"Real Men Don’t Text" by Ruthie and Michael Dean


Real Men Don’t Text addresses dating and all of its issues in our current “digital world.” It is founded upon the premise that a real, healthy relationship should never be developed through digital communication (note the word developed; this book does not condemn texting as a whole), but rather through a more traditional method: personal interaction.

This book tackles a lot of current issues relevant to our day and age: texting, sexting, online dating, social media relations, chemistry vs. connection, self-worth, and finding the right man – with whom to settle down, not fool around.

The writing style is very casual and conversational. Ruthie and Michael Dean offer a plethora of practical advice on how not to fall for the false affections of text-based relationships. The Deans are open and honest, brazen when they need to be, and full of grace.

What I Liked

For those of you who know me, you know I’m not into the whole romance/relationship stuff at all. In fact, I’ve never actually read a relationship book in my life. However, I’ve followed Ruthie Dean as a blogger for a while (www.ruthiedean.com), so I trusted her and her husband Michael as writers, and absolutely loved the principles upon which their book was founded. So, I decided to read it.

Here are a few of the concepts that I found most noteworthy:

  • “Why you should say no to texting:
    • Texting is easy.
    • Texting is not a real connection.
    • Texting affords both you and him the ability to be someone you’re not.
    • Texting handicaps the communication necessary to build a healthy relationship” (pp. 8-9).
  • “Purity now for intimacy later” (p. 41).
    • Ruthie explains (from experience) that a pure, intimate relationship with your spouse is a hundred times more fulfilling than immediate gratification now, and entirely worth the wait.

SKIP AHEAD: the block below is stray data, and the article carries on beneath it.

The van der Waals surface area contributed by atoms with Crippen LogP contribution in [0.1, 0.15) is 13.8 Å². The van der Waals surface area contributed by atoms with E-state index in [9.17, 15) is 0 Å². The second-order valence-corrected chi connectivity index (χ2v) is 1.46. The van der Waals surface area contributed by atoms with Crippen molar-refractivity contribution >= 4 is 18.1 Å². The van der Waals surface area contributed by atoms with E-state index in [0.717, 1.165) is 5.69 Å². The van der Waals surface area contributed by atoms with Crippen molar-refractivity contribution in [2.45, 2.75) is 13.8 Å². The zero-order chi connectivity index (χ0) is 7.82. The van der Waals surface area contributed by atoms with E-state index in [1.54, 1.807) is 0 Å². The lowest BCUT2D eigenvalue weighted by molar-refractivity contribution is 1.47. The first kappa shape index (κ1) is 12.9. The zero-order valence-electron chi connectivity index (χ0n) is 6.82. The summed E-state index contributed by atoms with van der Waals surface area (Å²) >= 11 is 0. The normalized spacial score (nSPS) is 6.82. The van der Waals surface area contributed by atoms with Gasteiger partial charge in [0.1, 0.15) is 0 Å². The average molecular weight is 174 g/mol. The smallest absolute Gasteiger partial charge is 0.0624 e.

• “Real men wait for sex” (p. 53).
    • Michael dispels the beliefs that men “need” sex, that sex is just physical, that a woman’s love is only proven through sex, and that sex will make a girl more likable, among other claims.
  • Setting standards – and adhering to them – is crucial in developing a healthy relationship.
  • A woman’s worth is not found in how many guys are interested in her. “I believed I was only as beautiful as the number of men telling me I was” (p. 68) – how true is this for so many of us? Hookups, texting relationships, copious flirtatiousness, and jumping from one guy to the next will never fulfill a girl, and will always leave her disappointed.
    • This was one of my favorite principles of the book, as I feel this is what most strongly leads women to texting relationships – the need to feel “loved” or to feel a sense of worth.

Throughout the book, Ruthie is candid, vulnerable, and transparent about her past and her struggles. This made it very easy to trust her and know that she is not speaking from a place of judgment, but rather of experience and love.

Would I Recommend This Book?

Yes! To anyone and everyone. Obviously, it’s written to a specific audience (women who have fallen for the societal norms of texting and finding their worth in men), but I personally think that everyone – yes, even men – can benefit from the principles and standards taught in this book.

I especially encourage you to read it if you:

  • Are tired of a repeatedly unsatisfying dating cycle.
  • Measure your value, beauty, or worth based upon the number of guys texting you (if we’re honest with ourselves, this has happened to us all).
  • Need assurance and affirmation that healthy dating relationships do still exist – they just require work (and solid standards).

Ruthie and Michael: you guys rock. Thanks for writing this book, and thanks especially for being such an incredible, shining reflection of true Love.



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